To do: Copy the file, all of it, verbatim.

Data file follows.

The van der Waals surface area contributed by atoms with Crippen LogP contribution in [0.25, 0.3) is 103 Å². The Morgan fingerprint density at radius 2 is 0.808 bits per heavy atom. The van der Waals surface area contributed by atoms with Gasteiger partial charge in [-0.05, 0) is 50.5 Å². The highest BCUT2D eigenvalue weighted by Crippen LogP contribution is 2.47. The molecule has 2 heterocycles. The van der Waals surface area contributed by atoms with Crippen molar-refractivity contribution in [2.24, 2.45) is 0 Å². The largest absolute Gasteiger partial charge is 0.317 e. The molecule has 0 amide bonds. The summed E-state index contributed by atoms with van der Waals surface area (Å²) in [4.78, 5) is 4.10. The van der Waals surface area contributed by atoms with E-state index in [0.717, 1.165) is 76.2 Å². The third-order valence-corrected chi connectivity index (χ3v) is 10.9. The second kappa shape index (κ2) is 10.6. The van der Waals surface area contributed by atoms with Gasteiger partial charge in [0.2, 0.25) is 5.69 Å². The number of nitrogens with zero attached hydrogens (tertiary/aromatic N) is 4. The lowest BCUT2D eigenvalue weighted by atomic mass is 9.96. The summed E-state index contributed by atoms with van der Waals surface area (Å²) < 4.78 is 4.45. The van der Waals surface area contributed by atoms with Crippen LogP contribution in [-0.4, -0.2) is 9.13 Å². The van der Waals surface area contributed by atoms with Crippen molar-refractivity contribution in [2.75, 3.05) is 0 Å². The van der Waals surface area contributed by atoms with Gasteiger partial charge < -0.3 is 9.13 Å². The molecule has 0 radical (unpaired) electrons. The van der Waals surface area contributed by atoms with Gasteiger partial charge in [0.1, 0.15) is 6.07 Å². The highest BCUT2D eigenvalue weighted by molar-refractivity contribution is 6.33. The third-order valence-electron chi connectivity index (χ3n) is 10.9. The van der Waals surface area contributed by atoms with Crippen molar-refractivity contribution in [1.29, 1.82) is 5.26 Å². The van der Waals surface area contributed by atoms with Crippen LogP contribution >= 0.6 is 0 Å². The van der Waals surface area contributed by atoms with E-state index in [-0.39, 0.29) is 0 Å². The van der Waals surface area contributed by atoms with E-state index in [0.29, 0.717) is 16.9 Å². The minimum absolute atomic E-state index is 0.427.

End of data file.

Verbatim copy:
The van der Waals surface area contributed by atoms with Crippen LogP contribution in [0.25, 0.3) is 103 Å². The Morgan fingerprint density at radius 2 is 0.808 bits per heavy atom. The van der Waals surface area contributed by atoms with Gasteiger partial charge in [-0.05, 0) is 50.5 Å². The highest BCUT2D eigenvalue weighted by Crippen LogP contribution is 2.47. The molecule has 2 heterocycles. The van der Waals surface area contributed by atoms with Crippen molar-refractivity contribution in [2.24, 2.45) is 0 Å². The largest absolute Gasteiger partial charge is 0.317 e. The molecule has 0 amide bonds. The summed E-state index contributed by atoms with van der Waals surface area (Å²) in [4.78, 5) is 4.10. The van der Waals surface area contributed by atoms with E-state index in [0.717, 1.165) is 76.2 Å². The third-order valence-corrected chi connectivity index (χ3v) is 10.9. The second kappa shape index (κ2) is 10.6. The van der Waals surface area contributed by atoms with Gasteiger partial charge in [0.2, 0.25) is 5.69 Å². The number of nitrogens with zero attached hydrogens (tertiary/aromatic N) is 4. The lowest BCUT2D eigenvalue weighted by atomic mass is 9.96. The summed E-state index contributed by atoms with van der Waals surface area (Å²) < 4.78 is 4.45. The van der Waals surface area contributed by atoms with Crippen LogP contribution in [-0.4, -0.2) is 9.13 Å². The van der Waals surface area contributed by atoms with Crippen molar-refractivity contribution in [2.75, 3.05) is 0 Å². The van der Waals surface area contributed by atoms with Gasteiger partial charge < -0.3 is 9.13 Å². The molecule has 0 radical (unpaired) electrons. The van der Waals surface area contributed by atoms with Gasteiger partial charge in [0.1, 0.15) is 6.07 Å². The highest BCUT2D eigenvalue weighted by molar-refractivity contribution is 6.33. The third-order valence-electron chi connectivity index (χ3n) is 10.9. The van der Waals surface area contributed by atoms with Crippen molar-refractivity contribution in [1.29, 1.82) is 5.26 Å². The van der Waals surface area contributed by atoms with Crippen LogP contribution >= 0.6 is 0 Å². The van der Waals surface area contributed by atoms with E-state index in [-0.39, 0.29) is 0 Å². The van der Waals surface area contributed by atoms with E-state index in [0.29, 0.717) is 16.9 Å². The minimum absolute atomic E-state index is 0.427.